George Orwell

(1903 - 1950)

George Orwell Quotes

  • ''Myths which are believed in tend to become true.''
    George Orwell (1903-1950), British author. repr. in The Collected Essays, Journalism and Letters of George Orwell, vol. 3, eds. Sonia Orwell and Ian Angus (1968). "The English People," (1944).
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  • ''Probably the battle of Waterloo was won on the playing-fields of Eton, but the opening battles of all subsequent wars have been lost there.''
    George Orwell (1903-1950), British author. The Lion and the Unicorn, pt. 1, "England Your England," (1941).
  • ''The high-water mark, so to speak, of Socialist literature is W.H. Auden, a sort of gutless Kipling.''
    George Orwell (1903-1950), British author. The Road to Wigan Pier, ch. 11 (1937).
  • ''I sometimes think that the price of liberty is not so much eternal vigilance as eternal dirt.''
    George Orwell (1903-1950), British author. The Road to Wigan Pier, ch. 4 (1937). See also John Philpot Curran's comment under "liberty."
  • ''We of the sinking middle class ... may sink without further struggles into the working class where we belong, and probably when we get there it will not be so dreadful as we feared, for, after all, we have nothing to lose but our aitches.''
    George Orwell (1903-1950), British author. The Road to Wigan Pier, ch. 13 (1937).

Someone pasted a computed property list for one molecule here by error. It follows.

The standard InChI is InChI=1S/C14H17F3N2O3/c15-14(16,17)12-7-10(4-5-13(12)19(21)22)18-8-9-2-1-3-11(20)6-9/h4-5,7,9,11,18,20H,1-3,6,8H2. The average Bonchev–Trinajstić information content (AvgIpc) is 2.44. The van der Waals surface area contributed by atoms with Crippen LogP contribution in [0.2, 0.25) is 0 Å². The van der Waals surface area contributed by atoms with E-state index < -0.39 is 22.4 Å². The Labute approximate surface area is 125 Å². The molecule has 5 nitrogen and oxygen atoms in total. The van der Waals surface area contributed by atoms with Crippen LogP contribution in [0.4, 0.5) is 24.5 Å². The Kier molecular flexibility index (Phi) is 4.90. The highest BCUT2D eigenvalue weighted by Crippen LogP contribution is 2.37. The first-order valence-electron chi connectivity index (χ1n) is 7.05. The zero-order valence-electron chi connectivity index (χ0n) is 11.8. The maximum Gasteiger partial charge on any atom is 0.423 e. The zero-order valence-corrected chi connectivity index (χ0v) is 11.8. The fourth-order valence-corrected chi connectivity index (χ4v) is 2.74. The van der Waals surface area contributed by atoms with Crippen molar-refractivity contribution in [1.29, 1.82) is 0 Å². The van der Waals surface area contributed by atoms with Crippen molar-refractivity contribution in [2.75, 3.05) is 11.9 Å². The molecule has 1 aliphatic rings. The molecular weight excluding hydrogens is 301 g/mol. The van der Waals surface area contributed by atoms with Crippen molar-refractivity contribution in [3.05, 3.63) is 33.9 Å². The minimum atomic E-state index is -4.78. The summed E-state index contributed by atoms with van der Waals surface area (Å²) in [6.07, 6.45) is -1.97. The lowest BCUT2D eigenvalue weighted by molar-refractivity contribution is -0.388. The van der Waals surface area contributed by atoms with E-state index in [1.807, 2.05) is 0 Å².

• ''The atom bombs are piling up in the factories, the police are prowling through the cities, the lies are streaming from the loudspeakers, but the earth is still going round the sun.''
    George Orwell (1903-1950), British author. "Thoughts on the Common Toad," Shooting an Elephant (1950).
  • ''To a surprising extent the war-lords in shining armour, the apostles of the martial virtues, tend not to die fighting when the time comes. History is full of ignominious getaways by the great and famous.''
    George Orwell (1903-1950), British author. repr. in The Collected Essays, Journalism and Letters of George Orwell, vol. 2, eds. Sonia Orwell and Ian Angus (1968). "Who Are the War Criminals?" (1943).
  • ''Freedom is the freedom to say that two plus two make four. If that is granted, all else follows.''
    George Orwell (1903-1950), British author. Winston Smith, in 1984, pt. 1, ch. 7 (1949). Writing in his diary.
  • ''What can you do against the lunatic who is more intelligent than yourself, who gives your arguments a fair hearing and then simply persists in his lunacy.''
    George Orwell (1903-1950), British author. Winston Smith, in Nineteen Eighty-Four, pt. 3, ch. 3 (1949). Speaking of O'Brien.

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Best Poem of George Orwell

A Little Poem

A happy vicar I might have been
Two hundred years ago
To preach upon eternal doom
And watch my walnuts grow;

But born, alas, in an evil time,
I missed that pleasant haven,
For the hair has grown on my upper lip
And the clergy are all clean-shaven.

And later still the times were good,
We were so easy to please,
We rocked our troubled thoughts to sleep
On the bosoms of the trees.

All ignorant we dared to own
The joys we now dissemble;
The greenfinch on the apple bough
Could make my enemies tremble.

But girl's bellies and ...

Read the full of A Little Poem

Summer-Like

Summer-like for an instant the autumn sun bursts out,
And the light through the turning elms is green and clear;
It slants down the path and ragged marigolds glow
Fiery again, last flames of the dying year.

A blue-tit darts with a flash of wings, to feed
Where the coconut hangs on the pear tree over the well;
He digs at the meat like a tiny pickaxe tapping
With his needle-sharp beak as he clings to the swinging shell.

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